Three – no, four angry red marks – decorated his pale neck. From the level of the redness, those scars had been recent.

I was horrified by the sight of his scars, “Jake, what happened?”

“It was her,” he admitted painfully. I could see that his face was full of mental anguish. “It was my wife. She did this to me.”

“Oh, no. I’m so sorry, Jake.” Then the stories came pouring out of his mouth. I sat there and listened for ten minutes or so and felt a chill creeping inside of me. Another same fight, another same accusation about him cheating on her, and the physical violence.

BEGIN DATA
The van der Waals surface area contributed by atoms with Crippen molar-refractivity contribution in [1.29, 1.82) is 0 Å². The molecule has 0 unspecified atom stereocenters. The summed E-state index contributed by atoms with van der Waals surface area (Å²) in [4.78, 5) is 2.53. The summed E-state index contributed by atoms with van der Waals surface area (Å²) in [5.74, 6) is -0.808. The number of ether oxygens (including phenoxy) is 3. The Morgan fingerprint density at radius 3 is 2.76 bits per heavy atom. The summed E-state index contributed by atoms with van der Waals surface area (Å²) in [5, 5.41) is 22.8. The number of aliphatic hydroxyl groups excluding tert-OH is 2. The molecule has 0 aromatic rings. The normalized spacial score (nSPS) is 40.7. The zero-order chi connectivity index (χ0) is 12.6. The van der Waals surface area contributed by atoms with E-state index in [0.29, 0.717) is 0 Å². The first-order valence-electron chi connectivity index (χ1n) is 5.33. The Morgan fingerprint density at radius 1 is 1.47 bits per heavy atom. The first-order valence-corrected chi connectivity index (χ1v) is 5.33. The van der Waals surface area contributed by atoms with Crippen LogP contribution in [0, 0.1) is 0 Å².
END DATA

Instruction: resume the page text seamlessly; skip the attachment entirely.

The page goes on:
Finally, her threats and manipulation got to him. He couldn’t hold back his tears.

“I don’t know what else to do, Ruby,” he was close to wailing. “She has threatened to have me deported. She has also threatened to take Jason away from me and I’ll never see him again.”

Unfortunately, our shift started, so we had to go back to work. By the end of that day, I looked for him, but he had already left. I tried to call him, but there was no answer. He didn’t respond to my text message either.

A week later, Jacob didn’t show up at work. Our supervisor tried his number, but just like before, there was no answer. I did the same with similar results. I checked all his social media profiles. They all had been deleted.

Also readHow I Escaped from My Toxic Marriage After 9 Years

Domestic Violence Is Never Okay